(CNN) - A local Illinois news station has switched its "Code Red" weather alerts to something that sounds less alarming after its own weatherman criticized the language as misleading.
While live on air last week, WICS meteorologist Joe Crain slammed the station's "Code Red" alerts for failing to "recognize that not all storms are created equal."
His criticism came after viewers complained that repeated "Code Red" severe weather warnings caused needless panic and were getting old.
"We want you to know it's not us," Crain said in a June 5 monologue that quickly went viral. "This is a corporate initiative, the 'Code Red' alert, and behind the scenes many of us have tried to dissuade it for the last few months, to try something else that's less controversial to the viewers."
In light of the backlash, WICS, which is a CNN affiliate, said on Monday it will change its early warning alert to "Weather Warn." Many stations owned by Sinclair, WICS' parent company, are required to use the "Weather Warn" branding.
"We live and work and have families and friends in this community -- safety is deeply personal for us. We firmly believe in the need to provide an early warning alert and will continue to provide this potentially lifesaving information, but we have come to understand that the words Code Red may no longer be fitting," WICS said in a statement.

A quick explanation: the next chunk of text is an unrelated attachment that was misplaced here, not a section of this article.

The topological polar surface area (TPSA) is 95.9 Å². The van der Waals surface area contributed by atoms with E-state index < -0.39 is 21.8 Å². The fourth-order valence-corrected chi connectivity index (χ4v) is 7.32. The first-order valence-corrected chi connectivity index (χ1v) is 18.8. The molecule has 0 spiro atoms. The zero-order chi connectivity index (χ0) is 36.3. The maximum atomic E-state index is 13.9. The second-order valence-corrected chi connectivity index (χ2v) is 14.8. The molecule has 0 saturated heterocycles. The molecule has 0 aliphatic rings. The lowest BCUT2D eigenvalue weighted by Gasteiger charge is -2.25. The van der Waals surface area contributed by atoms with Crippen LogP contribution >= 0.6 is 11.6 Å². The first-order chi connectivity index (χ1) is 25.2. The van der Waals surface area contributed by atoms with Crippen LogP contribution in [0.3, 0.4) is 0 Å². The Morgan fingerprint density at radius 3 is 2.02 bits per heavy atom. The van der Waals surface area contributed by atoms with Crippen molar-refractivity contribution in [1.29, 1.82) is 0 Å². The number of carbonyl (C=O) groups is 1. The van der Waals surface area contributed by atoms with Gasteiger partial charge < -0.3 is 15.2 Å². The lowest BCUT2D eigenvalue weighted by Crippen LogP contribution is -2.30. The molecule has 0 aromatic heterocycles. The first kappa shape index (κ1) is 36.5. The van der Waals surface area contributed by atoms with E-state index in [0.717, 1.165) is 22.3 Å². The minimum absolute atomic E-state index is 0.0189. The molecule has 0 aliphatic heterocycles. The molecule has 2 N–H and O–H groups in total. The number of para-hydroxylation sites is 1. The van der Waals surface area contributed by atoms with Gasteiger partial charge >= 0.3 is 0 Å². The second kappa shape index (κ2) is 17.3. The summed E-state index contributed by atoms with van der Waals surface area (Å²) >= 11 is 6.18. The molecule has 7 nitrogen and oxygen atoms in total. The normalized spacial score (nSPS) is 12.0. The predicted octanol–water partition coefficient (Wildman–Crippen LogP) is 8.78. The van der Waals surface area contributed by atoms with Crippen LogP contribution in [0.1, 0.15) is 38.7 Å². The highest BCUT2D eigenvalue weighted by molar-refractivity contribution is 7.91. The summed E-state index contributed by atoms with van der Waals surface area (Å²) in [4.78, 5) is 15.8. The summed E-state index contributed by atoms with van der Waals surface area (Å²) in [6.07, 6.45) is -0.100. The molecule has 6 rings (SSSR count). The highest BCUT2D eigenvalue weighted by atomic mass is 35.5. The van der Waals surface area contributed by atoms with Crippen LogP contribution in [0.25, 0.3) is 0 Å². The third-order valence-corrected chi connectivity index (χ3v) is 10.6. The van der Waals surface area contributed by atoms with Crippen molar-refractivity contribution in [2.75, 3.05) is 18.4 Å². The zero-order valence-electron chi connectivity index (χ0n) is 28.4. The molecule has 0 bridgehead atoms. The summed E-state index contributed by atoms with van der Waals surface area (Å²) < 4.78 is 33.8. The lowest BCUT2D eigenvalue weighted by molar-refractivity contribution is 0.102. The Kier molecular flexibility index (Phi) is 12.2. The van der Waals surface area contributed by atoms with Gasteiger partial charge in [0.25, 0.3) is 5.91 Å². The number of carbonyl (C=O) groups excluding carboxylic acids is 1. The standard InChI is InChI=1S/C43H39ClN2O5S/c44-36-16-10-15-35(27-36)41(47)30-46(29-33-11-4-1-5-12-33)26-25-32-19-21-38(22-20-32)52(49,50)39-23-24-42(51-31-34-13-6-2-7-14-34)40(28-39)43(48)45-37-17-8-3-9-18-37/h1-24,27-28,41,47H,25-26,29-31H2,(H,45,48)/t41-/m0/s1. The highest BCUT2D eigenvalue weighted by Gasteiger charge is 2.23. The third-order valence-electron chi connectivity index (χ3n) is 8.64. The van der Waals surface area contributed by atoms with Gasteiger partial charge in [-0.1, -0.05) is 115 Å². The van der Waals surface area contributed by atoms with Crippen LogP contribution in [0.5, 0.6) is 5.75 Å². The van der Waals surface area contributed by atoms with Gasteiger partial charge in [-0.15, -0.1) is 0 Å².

"As such, we are changing the name of our early warning alert to 'Weather Warn.' In addition, we will continue to work to more precisely define the specific geographic areas of greatest concern."
WICS said the decision to issue "Code Red" alerts were "made at the local level."
Weatherman's employment status still unclear
WICS removed Crain's profile page from its website after the broadcast.
Crain, who has worked there since 2004, declined to comment to CNN on his employment status.
Crain has received an outpouring of support, and multiple companies pulled their advertising with WICS due to the controversy.
Sutton's, a local home improvement business that sponsored the seven-day weather forecast on WICS, even offered Crain a job if he needs a new one.
The station did not comment on Crain's employment status in its latest statement.
CNN's Eric Levenson contributed to this report.
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